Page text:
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interest of society at risk without guilt, and without res morfe ?

15. By rejecting the posts, we light the favage fires, we bind the victims. This day we undertake to render* account to the widows and orphans whom qys decifion wilt: make, to the wretches that will be noasted as the ftake," to our country, and I deem it not too ferious to fay, to cena fçience and to God. We are ar fwerable and if duty bet any thing inore than a word of imposture, if confciewe be. not a bugbear, we are preparing to make curselves as wretchad as our country.

16. There is no miffake in this cafe, there can be bene Experience has already hean the prophet of arests, and the cries of our future victims have already reached us.. The western inhabitants are not a silent and uncom plaining facrifice. Tlie voice of humanity ilues from the Thade of their wildernesi, It exclaiins, that while one hand is held up to reject this greaty, the other grafps a tomahawk. It fummons qur iniagination to the frege's that will open. It is no great effort «£ the imagination to conceive that events fo near are already begou. I can fancy that I listen to the yells of savage vengeance, and the farieks of torture, Already they feen to high in the weft wind--already they mingle with every echo bom the mountains.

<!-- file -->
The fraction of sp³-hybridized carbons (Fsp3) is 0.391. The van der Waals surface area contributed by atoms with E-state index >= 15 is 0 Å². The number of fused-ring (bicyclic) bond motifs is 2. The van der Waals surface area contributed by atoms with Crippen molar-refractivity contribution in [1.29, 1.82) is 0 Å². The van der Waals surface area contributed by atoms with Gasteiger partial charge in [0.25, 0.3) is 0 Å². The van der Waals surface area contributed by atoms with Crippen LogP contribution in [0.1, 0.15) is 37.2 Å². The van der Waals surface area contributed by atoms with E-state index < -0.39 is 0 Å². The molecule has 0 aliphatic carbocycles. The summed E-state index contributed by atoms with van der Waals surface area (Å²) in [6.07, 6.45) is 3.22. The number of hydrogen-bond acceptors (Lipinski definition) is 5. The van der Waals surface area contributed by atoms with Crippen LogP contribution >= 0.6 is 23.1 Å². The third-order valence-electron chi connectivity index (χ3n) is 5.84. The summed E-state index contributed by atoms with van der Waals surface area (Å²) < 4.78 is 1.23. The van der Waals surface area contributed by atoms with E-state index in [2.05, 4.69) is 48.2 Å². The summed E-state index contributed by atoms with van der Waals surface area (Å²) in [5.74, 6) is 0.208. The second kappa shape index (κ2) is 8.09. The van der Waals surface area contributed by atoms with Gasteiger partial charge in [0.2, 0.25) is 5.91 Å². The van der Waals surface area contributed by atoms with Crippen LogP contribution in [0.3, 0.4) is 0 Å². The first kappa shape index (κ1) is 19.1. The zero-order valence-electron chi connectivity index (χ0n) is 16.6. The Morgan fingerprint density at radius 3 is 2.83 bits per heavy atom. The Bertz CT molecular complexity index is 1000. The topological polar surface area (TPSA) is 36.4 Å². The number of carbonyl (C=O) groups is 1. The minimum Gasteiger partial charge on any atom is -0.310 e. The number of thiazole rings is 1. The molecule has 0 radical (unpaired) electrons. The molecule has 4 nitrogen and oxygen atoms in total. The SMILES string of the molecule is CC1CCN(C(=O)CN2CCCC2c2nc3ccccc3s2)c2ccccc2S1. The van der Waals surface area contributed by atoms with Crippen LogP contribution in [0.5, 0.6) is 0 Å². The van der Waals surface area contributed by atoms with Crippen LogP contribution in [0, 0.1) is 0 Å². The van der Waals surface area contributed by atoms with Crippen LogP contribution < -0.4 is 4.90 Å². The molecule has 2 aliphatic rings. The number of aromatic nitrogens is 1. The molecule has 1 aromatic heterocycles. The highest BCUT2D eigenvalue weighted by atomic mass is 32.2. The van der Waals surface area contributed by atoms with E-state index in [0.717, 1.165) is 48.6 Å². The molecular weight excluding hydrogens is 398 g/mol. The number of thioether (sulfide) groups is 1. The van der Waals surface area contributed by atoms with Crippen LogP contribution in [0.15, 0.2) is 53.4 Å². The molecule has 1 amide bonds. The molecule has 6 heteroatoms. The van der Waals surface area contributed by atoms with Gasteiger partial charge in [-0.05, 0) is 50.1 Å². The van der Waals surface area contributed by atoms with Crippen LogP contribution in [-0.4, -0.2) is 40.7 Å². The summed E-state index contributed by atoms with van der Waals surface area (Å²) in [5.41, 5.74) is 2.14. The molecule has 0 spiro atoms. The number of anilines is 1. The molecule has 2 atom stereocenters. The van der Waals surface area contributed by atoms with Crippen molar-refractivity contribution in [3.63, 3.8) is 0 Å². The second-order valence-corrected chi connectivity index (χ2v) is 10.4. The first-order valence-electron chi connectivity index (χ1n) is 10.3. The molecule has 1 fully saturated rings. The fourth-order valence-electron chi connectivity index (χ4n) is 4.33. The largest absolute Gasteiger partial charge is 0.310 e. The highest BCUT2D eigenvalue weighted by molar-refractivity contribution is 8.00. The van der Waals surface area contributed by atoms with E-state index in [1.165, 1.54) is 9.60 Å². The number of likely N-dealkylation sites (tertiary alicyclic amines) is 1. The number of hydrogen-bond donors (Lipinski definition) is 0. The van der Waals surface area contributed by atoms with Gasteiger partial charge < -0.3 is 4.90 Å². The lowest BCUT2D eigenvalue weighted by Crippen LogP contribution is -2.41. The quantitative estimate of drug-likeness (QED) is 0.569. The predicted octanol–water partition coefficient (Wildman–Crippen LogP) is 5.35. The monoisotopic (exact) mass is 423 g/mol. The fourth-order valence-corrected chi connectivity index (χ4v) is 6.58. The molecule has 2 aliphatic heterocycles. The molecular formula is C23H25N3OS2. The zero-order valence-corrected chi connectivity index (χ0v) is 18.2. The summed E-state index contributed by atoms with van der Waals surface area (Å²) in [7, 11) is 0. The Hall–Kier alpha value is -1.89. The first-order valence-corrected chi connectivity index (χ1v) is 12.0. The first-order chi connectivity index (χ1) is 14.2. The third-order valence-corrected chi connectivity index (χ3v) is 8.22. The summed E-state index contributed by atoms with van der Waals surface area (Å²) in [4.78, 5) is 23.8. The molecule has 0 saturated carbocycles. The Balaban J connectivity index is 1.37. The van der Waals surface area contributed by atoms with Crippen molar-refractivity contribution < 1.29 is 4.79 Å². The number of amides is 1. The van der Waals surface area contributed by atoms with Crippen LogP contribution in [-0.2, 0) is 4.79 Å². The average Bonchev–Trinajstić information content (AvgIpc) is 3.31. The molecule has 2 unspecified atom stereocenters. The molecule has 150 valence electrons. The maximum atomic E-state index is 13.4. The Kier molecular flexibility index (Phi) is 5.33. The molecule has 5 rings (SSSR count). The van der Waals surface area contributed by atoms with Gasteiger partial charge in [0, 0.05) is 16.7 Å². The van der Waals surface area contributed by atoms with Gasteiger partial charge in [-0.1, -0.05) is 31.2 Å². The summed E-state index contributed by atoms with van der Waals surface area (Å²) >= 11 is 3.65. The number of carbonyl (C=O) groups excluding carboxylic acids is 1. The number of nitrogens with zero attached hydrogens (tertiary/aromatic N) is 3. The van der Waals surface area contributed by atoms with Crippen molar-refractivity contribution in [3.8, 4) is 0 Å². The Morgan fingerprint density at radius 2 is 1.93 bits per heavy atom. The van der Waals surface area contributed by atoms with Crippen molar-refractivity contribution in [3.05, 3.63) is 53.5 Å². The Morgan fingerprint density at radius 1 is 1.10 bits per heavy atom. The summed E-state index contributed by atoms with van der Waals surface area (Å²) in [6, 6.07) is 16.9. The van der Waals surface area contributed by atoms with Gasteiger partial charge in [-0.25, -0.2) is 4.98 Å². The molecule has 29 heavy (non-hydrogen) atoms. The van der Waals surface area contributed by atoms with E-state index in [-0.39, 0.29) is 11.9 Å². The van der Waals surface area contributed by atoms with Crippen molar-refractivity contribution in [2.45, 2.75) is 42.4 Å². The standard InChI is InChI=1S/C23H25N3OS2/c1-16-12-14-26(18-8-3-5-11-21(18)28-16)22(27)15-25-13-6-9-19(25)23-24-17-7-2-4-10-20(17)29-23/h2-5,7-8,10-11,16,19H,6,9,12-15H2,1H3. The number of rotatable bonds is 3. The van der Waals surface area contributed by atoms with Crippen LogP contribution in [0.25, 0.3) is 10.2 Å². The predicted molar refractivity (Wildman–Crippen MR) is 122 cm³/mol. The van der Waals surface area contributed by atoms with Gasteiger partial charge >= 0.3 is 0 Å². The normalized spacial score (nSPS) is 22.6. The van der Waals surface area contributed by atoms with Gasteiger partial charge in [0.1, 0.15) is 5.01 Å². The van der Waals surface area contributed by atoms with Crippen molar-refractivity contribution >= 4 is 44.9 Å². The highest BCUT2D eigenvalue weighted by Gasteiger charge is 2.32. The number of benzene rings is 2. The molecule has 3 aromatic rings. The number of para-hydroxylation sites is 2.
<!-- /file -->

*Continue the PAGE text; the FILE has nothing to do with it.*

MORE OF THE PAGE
17. Look again at this ftate of things. On the fea coast, vaft loffes uncompensated - On the frontier, Indian war, actual encroachment on our territory. Every where discontent-relentments tenfold wore fierce becaufe they will be impotent and bumbled. National difroid and abasement,

18. The disputes of the old treaty of 1783, being left. to rank le, will revive the alniot extinguilhed animoftties of that period. Wars in all countries, and in most of all in such as are free, arise from, the impetuofity of the public feelings. The despotife of Petkey is often oblin ged by clamor to unleath the sword. Wax might per: haps be delayed, but could not be prevented. The cau-: fer of it would remain, would be aggravated, would be multiplied, and foon become intolerable. des, more : imprefineirt, would fwell the list of cur ngs, and the current of our rage. I make no calque of the arts of those whole employment it had been,